Since the Center began in 2013, Butler has focused almost exclusively on developing theoretical models for Heusler alloys. “We need to predict which ones will be stable and have perpendicular magnetic anisotropy – or, at least, be capable of having perpendicular magnetic anisotropy,” says Butler. “There are many hundreds of candidates, but our calculations have considerably pared down the list. We have about six that C-SPIN can make and test, and I hope to have another six or so by the end of the summer.”
Butler has also contributed to C-SPIN by developing theoretical predictions for Heusler alloys that can be used for injecting spin into spin channels. And he thinks that, in some ways, the work on Heusler alloys for spintronics has just begun. “We’ve also discovered that layering Heusler alloys can lead to all kinds of interesting and beneficial properties from a spintronics point of view, and we’ve just started understanding this.”
Butler plans to stay informed about C-SPIN’s research. “We still haven’t found the best Heusler alloy, so I’m curious to know the results of the Center’s experimental research,” he says. “I want to stay on top of promising spintronic interface research, and of course, I’ll always be available for a phone call.”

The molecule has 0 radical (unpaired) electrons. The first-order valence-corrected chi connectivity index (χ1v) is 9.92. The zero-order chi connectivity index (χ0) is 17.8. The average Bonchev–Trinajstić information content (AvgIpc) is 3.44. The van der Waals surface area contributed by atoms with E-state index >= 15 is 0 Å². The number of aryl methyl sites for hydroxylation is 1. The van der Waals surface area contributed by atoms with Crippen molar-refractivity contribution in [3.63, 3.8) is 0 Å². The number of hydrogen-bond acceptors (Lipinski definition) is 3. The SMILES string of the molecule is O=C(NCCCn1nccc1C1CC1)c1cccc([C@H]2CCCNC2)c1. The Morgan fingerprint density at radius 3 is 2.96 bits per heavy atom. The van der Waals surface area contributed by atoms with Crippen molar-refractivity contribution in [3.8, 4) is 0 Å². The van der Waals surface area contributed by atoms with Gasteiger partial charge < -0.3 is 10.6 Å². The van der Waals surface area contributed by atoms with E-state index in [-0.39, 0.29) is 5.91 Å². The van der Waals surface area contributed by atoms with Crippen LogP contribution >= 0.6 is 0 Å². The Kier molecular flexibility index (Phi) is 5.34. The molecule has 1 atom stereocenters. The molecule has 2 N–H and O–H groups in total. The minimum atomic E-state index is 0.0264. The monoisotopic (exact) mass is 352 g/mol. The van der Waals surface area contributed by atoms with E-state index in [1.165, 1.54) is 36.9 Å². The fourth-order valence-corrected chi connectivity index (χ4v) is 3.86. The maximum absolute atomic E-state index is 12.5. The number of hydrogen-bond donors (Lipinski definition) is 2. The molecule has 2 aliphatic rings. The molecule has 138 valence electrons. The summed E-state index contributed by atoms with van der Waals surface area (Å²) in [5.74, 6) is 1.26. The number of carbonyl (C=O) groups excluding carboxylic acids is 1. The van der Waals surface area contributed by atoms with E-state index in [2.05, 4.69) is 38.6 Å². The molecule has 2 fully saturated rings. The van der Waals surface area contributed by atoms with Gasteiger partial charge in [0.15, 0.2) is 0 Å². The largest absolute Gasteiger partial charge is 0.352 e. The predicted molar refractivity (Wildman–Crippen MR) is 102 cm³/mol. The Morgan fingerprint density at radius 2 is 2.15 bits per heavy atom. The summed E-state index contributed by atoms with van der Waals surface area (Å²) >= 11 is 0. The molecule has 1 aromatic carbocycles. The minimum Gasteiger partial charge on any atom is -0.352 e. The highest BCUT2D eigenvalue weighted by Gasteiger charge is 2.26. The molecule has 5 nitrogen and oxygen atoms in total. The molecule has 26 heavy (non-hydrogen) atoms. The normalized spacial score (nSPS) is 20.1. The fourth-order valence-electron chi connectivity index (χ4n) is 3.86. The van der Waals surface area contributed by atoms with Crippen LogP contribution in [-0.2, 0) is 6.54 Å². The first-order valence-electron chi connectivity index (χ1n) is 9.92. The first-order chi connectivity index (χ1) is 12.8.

Registration is now open for the upcoming workshop “Heusler Alloys for Spintronic Devices,” to be held at the University of Minnesota in Minneapolis, Minnesota, July 30 – 31, 2015. There is no fee for registration, and all STARnet members and SRC industry associates are invited to attend the workshop. We welcome the participation of postdocs and graduate students. The workshop will be organized by C-SPIN.
Please visit the workshop website to REGISTER. Registration closes May 24th.
Materials with 100% spin polarization and high perpendicular magneto crystalline anisotropy have been the ideal for next generation spintronic memory and logic devices. Heusler alloys are a candidate for such materials and have been extensively studied over the past decade. There have been some promising results, but many roadblocks remain. This workshop will candidly discuss these promises and challenges by bringing together leading experts working in this field. To this end we expect to have around 10-15 talks over 1.5 days along with time dedicated to discussions.